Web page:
know how to cook. Both her
mother and grandmother were
accomplished cooks who were in
charge of cooking for fire com
panies and other community af
fairs. “Both of them were frugal
and didn’t want to waste a drop
of food,” Catherine said. “They
didn’t want to take a chance on
When the couple rented an
apartment in Pittsburgh from an
Italian woman, she was
overheard to say, “Foolish
American girl she got mar
ried and can’t cook.”
The landlady took the respon
sibility to teach Catherine cook
ing basics.
“I learned to clean chickens
and everything,” Catherine
said. It was a foundation that
laid the groundwork for Cathe
rine becoming one of the best
known cooks in Lebanon
County but more on that
When the couple moved back
to Lebanon County, their life
style continue to be a bit hectic.
They did not live on the family
farm, so every morning Cathe
rine packed a lunch and their
newborn baby to go with Leon
ard and help on the farm all day.
The couple eventually had
three children, who are now
married and have given the
Schotts seven grandchildren.
In 1968, Leonard and Cathe
rine moved to the farm. They
changed from dairy to crop
farming, but in 1971, a serious
injury forced Leonard to give up
In recent years, the Schotts
sold the home farm to their
daughter and her husband.
“I missed the farm more than
Leonard did,” Catherine said of
one of the most difficult transi
tions of her life. Easing the sepa
ration is the fact that they live in
a house surrounded by fields
from the 110 acres they retained.
Leonard no longer crop farms
but rents the ground and is in
tractor sales for Keller Brothers.
In 1976, something happened
that had an influence on the di
rection Catherine’s focus was
about to take. That year the
1976 wagon train came through
Quentin, where Catherine grew
“You must help,” Catherine’s
mother said of the food prepara
tion needed for the community
“I told my mom, ‘Never in my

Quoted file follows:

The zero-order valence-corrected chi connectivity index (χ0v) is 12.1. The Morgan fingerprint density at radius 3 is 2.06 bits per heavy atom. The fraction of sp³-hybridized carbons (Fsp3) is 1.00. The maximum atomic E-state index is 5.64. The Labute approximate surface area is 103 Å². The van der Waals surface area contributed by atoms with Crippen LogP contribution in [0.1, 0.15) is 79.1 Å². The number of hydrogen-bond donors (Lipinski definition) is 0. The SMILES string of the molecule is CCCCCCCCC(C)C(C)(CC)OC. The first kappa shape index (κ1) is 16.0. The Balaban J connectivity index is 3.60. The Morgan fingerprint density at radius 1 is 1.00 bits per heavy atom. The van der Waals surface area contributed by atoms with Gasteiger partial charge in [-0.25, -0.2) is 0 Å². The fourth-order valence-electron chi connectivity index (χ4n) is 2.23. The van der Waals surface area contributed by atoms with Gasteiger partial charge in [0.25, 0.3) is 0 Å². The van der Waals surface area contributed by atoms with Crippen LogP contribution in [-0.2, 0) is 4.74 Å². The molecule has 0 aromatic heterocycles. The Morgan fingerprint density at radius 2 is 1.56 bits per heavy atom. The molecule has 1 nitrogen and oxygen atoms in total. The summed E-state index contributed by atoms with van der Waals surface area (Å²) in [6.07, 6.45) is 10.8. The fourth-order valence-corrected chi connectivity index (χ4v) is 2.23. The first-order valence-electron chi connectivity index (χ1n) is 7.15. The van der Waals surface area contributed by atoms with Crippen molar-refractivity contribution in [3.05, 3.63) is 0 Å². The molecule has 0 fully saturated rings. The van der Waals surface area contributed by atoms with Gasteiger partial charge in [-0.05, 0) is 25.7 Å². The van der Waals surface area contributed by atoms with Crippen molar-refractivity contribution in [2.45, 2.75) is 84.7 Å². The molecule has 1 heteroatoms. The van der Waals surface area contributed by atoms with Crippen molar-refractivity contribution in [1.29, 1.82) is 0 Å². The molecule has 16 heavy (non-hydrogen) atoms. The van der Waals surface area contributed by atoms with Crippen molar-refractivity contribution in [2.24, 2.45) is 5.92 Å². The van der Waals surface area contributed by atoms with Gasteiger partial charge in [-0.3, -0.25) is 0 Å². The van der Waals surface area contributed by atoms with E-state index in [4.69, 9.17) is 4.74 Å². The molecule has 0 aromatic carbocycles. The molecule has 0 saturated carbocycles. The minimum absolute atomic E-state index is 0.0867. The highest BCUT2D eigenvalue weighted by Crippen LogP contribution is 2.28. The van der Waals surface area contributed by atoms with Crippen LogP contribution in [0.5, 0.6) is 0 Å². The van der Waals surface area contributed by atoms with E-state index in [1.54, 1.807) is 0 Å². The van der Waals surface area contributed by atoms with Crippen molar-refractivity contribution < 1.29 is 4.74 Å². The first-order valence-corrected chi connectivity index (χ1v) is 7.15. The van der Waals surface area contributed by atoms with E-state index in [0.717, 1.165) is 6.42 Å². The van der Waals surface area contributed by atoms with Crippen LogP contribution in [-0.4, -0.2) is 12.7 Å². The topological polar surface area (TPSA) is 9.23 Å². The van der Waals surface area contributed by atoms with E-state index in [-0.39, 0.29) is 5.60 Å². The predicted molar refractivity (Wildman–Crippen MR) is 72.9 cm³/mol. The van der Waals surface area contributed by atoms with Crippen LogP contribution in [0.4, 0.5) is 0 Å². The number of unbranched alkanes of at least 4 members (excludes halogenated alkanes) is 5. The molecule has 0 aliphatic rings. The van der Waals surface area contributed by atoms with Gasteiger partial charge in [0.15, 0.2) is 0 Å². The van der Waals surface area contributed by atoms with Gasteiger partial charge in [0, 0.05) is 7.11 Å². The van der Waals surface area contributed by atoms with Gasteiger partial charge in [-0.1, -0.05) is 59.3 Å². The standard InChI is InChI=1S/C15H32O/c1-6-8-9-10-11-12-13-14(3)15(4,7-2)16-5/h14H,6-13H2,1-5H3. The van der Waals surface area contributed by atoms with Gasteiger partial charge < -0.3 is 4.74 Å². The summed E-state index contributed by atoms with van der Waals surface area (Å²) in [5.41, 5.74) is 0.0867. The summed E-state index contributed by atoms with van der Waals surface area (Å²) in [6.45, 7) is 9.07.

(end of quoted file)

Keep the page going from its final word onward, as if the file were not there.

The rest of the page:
life will I do this (on a regular
basis),’” Catherine related.
Surprisingly, Catherine dis
covered she enjoyed preparing -
the food, which included killing
50 chickens to make pot pie.
“But I wouldn’t admit it to
my mother,” Catherine said.
More and more she began
helping her mother with com
munity fundraisers. She soon
became known as the “hamboat
lady,” because hamboats
became a popular fundraiser in
the area.
After years of volunteer cook
ing, Catherine was asked in
1992 if she’d like to get paid for
it. Now she manages the kitchen
at the Lebanon County Expo
Center. The site is used weekly
to host events for many different
groups in addition to agricul
ture-related events. About 16’
women help Catherine with
food preparation and serving.
Most of these are of retirement
age. Leonard refers to them as
“not retired, just retreaded.” He
also is often asked to assist with
the food preparation.
It’s Lebanon Fair week that
draws the largest crowd, and for
that Catherine volunteers her
time. For eight days she puts in
10-15-hour days to prepare
breakfast, lunch, and dinner for
about 10,000 people. During,
that week, three tons potatoes,
800 pounds of pork barbecue,
1,200 pounds hamburger pat
ties, 40,000 drinks, and 6,000'
sodas are served.
“It’s easier for me to cook for
200 than for two,” Catherine
said. “I love my job and meeting
all the people.”
Catherine has another love in
her life music. As a young
girl, the school chorus director
told her that she has a good
voice and offered to give her
voice lessons.
“We formed the first girl’s
barbershop quartet at least in
this area,” Catherine said. She
sang bass.
She has been singing ever
since. Although she has a wide
range, she generally sings the
soprano solos, such as she did
for the state Farm Women’s
(Turn to Page B 4)